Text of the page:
Lake city in distress
Like much of peninsular and north India, Bhopal, too faces a severe water shortage in summer. Ironically, the capital of Madhya Pradesh is famous for its lakes and for long its people have both enjoyed for leisure and utilized these lakes as drinking water sources. A look at how the city copes as its lakes have dried up and the water table at abysmal levels.india Updated: Jun 16, 2003 16:03 IST
|A man walks through a dry-bed of the Upper Lake in Bhopal on May 30, 2003 which has dried up this summer.|
Like much of peninsular and north India, Bhopal, too faces a severe water shortage in summer. Ironically, the capital of Madhya Pradesh is famous for its lakes and for long its people have both enjoyed for leisure and utilized these lakes as drinking water sources.
Of late however the situation has gradually worsened, despite the construction of the Kolar Dam, made to meet the burgeoning water demands of the city.
Main water sources:Bhopal City, with a population of around 16 lakhs, has two main water sources - the Kolar Dam and the Bada Tal (Upper Lake). Besides, 12 to 15 per cent of the people depend on the ground water used through hand pumps and tube-wells. Through these sources, a quantity of 50-55 million gallons per day (mgd) is being supplied to the city.
Kolar Dam, situated 35 kilometres from Bhopal on Kolar River, is the source of largest supply for the city. The Bhopal Municipal Corporation (BMC) purchases the water from the Irrigation Department.
This dam caters to the needs of 50-55 per cent of the population. The filtration plant is near the dam. After pumping to a hillock, the water is released by gravity to the city. The BMC is also laying a pipeline parallel to the present one from Kolar Dam. The proposed pipeline would enhance the capacity of supply from Kolar by 44 mgd.
|Women with water containers jostle around a water tanker at Bhopal on June 1, 2003.|
Upper Lake, the second largest source, is situated in the middle of the city. This lake provides 15-17 mgd of water through five pumping stations and seven filtration plants. The Upper Lake was the primary source of drinking water in the city till 1980s. But continuous exploitation and negligence of the majestic lake has drastically reduced its water retention capacity. The area of the lake that was about 22.7 sq. km has shrunk mainly on account of encroachment, silting and indiscriminate diversion of wastes into the lake.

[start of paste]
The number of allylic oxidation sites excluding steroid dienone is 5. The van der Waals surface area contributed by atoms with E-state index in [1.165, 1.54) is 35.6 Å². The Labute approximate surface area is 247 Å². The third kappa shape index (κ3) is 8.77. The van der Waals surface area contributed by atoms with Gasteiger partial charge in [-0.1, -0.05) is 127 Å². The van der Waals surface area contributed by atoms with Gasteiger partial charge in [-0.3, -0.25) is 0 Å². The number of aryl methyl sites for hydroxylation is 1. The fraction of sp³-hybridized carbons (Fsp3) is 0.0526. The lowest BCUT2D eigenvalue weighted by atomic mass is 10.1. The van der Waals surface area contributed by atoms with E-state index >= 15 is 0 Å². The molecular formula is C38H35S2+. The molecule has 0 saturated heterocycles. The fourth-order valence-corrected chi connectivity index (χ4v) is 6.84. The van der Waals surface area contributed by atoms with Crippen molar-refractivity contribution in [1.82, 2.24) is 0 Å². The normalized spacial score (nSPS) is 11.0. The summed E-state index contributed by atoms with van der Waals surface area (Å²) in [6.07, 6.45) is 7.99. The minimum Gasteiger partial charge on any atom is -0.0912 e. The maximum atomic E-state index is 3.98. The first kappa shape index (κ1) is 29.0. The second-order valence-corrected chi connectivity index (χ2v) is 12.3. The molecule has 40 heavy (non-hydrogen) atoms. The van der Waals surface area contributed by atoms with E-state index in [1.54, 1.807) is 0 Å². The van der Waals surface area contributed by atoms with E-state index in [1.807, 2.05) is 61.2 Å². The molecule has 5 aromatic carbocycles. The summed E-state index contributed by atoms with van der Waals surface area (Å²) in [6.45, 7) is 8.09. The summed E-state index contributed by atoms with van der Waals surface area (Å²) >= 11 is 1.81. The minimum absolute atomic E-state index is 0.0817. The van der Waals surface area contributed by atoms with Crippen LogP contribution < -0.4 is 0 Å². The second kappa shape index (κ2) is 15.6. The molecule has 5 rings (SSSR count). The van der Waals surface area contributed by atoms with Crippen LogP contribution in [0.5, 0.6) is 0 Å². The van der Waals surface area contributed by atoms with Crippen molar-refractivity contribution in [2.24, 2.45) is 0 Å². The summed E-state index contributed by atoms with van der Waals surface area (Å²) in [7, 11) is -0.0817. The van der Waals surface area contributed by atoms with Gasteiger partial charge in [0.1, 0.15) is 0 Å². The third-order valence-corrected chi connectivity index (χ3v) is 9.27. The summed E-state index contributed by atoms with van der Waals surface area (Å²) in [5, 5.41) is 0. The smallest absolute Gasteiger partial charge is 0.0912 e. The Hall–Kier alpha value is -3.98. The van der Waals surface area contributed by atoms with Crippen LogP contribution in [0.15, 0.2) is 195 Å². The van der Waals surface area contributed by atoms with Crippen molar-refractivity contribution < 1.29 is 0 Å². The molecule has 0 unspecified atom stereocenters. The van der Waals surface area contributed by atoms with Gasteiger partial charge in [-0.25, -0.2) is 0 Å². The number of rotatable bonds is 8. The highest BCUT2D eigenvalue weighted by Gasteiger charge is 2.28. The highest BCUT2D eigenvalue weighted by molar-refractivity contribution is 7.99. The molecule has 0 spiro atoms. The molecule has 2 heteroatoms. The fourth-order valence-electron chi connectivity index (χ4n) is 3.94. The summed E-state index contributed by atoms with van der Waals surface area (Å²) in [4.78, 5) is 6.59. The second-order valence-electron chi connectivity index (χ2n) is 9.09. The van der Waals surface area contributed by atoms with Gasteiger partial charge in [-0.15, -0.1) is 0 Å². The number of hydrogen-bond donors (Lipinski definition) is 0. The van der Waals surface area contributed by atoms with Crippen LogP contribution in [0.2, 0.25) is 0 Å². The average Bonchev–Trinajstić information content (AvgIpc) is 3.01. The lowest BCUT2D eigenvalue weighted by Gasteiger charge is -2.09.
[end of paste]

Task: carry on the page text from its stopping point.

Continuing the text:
The state government had in early 1980s commissioned a team to study the feasibility of bringing Narmada water to Bhopal. The committee proposed a project that included siphoning off water from Narmada about 30 kms from Bhopal and subsequently pumping it to the city. The project never took off and has been mired in controversy with BJP and Congress trying to politicise the issue in a bid to gain sympathy from the people. The delay has seen that the initial estimates of the Rs 96 crore project shot up to about Rs 1,000 crore. Neither the cash-strapped state government nor the Bhopal Municipal Corporation are in any way capable of funding the project as of now.
|Boats lying idle on the dried bank of Upper Lake in April|
: Under normal circumstances, the Kolar Dam supplies 26-28 mgd, the Upper Lake supplies 17-19 mgd while the BMC-owned groundwater sources supply five mgd. However, the residents living in outskirts of the city have no water supply system. The citizens in such colonies use the ground water from their own sources. Going by the BMC's claim, the citizens are getting 140-150 litres per capita per day (LPCD).
However, during summer months while the Kolar Dam continues to supply 27 mgd, the supply from the Upper Lake drops to 14-15 mgd and water from power wells, tubewells and wells comes down to 2-3 mgd, making the total supply at 45 mgd. This gives an average availability of 90-110 LPCD of water.
However the Public Health Engineering Manual on water supply of the Government of India, says that in a city the size of Bhopal, every person should be supplied average of 135 LPCD.